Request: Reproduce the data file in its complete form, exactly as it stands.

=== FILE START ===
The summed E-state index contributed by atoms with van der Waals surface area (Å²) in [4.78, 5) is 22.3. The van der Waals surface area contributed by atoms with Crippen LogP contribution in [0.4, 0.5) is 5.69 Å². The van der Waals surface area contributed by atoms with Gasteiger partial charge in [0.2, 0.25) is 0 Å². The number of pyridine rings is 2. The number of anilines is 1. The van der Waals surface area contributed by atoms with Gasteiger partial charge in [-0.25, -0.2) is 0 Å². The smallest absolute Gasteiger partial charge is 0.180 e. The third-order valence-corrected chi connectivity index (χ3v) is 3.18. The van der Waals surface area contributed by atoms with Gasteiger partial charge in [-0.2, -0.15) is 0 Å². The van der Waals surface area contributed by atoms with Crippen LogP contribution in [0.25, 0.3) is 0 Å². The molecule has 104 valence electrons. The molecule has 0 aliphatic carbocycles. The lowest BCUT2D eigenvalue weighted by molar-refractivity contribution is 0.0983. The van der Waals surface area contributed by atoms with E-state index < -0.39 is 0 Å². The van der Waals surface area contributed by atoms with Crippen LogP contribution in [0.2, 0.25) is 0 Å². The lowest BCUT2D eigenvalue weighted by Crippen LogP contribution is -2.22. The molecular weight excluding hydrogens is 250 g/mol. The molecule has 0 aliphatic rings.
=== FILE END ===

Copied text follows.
The summed E-state index contributed by atoms with van der Waals surface area (Å²) in [4.78, 5) is 22.3. The van der Waals surface area contributed by atoms with Crippen LogP contribution in [0.4, 0.5) is 5.69 Å². The van der Waals surface area contributed by atoms with Gasteiger partial charge in [0.2, 0.25) is 0 Å². The number of pyridine rings is 2. The number of anilines is 1. The van der Waals surface area contributed by atoms with Gasteiger partial charge in [-0.25, -0.2) is 0 Å². The smallest absolute Gasteiger partial charge is 0.180 e. The third-order valence-corrected chi connectivity index (χ3v) is 3.18. The van der Waals surface area contributed by atoms with Gasteiger partial charge in [-0.2, -0.15) is 0 Å². The van der Waals surface area contributed by atoms with Crippen LogP contribution in [0.25, 0.3) is 0 Å². The molecule has 104 valence electrons. The molecule has 0 aliphatic carbocycles. The lowest BCUT2D eigenvalue weighted by molar-refractivity contribution is 0.0983. The van der Waals surface area contributed by atoms with E-state index < -0.39 is 0 Å². The van der Waals surface area contributed by atoms with Crippen LogP contribution in [0.2, 0.25) is 0 Å². The lowest BCUT2D eigenvalue weighted by Crippen LogP contribution is -2.22. The molecular weight excluding hydrogens is 250 g/mol. The molecule has 0 aliphatic rings.